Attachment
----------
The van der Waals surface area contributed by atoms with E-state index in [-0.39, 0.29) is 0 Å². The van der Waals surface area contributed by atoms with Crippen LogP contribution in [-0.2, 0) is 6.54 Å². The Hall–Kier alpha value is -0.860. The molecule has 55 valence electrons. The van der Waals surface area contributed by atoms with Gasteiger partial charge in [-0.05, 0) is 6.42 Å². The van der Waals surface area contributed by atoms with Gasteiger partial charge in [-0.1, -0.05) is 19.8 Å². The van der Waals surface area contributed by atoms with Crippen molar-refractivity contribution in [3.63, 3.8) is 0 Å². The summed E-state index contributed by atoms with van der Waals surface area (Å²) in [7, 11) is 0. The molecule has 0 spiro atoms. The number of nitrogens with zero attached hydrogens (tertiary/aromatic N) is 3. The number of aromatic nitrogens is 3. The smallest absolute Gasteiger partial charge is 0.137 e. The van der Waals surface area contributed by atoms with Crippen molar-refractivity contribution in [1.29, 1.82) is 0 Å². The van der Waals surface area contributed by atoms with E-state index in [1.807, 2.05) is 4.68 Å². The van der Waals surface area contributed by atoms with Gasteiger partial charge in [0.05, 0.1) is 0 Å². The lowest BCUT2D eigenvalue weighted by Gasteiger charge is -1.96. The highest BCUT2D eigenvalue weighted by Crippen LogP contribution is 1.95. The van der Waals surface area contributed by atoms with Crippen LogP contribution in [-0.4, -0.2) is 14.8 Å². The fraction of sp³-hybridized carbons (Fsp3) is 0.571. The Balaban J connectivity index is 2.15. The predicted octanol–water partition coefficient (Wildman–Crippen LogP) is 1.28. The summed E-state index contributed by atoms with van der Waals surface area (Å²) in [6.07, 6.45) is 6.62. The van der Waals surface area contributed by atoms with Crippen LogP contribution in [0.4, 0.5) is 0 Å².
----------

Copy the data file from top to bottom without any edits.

The van der Waals surface area contributed by atoms with E-state index in [-0.39, 0.29) is 0 Å². The van der Waals surface area contributed by atoms with Crippen LogP contribution in [-0.2, 0) is 6.54 Å². The Hall–Kier alpha value is -0.860. The molecule has 55 valence electrons. The van der Waals surface area contributed by atoms with Gasteiger partial charge in [-0.05, 0) is 6.42 Å². The van der Waals surface area contributed by atoms with Gasteiger partial charge in [-0.1, -0.05) is 19.8 Å². The van der Waals surface area contributed by atoms with Crippen molar-refractivity contribution in [3.63, 3.8) is 0 Å². The summed E-state index contributed by atoms with van der Waals surface area (Å²) in [7, 11) is 0. The molecule has 0 spiro atoms. The number of nitrogens with zero attached hydrogens (tertiary/aromatic N) is 3. The number of aromatic nitrogens is 3. The smallest absolute Gasteiger partial charge is 0.137 e. The van der Waals surface area contributed by atoms with Crippen molar-refractivity contribution in [1.29, 1.82) is 0 Å². The van der Waals surface area contributed by atoms with E-state index in [1.807, 2.05) is 4.68 Å². The van der Waals surface area contributed by atoms with Gasteiger partial charge in [0.05, 0.1) is 0 Å². The lowest BCUT2D eigenvalue weighted by Gasteiger charge is -1.96. The highest BCUT2D eigenvalue weighted by Crippen LogP contribution is 1.95. The van der Waals surface area contributed by atoms with Crippen LogP contribution in [-0.4, -0.2) is 14.8 Å². The fraction of sp³-hybridized carbons (Fsp3) is 0.571. The Balaban J connectivity index is 2.15. The predicted octanol–water partition coefficient (Wildman–Crippen LogP) is 1.28. The summed E-state index contributed by atoms with van der Waals surface area (Å²) in [6.07, 6.45) is 6.62. The van der Waals surface area contributed by atoms with Crippen LogP contribution in [0.4, 0.5) is 0 Å².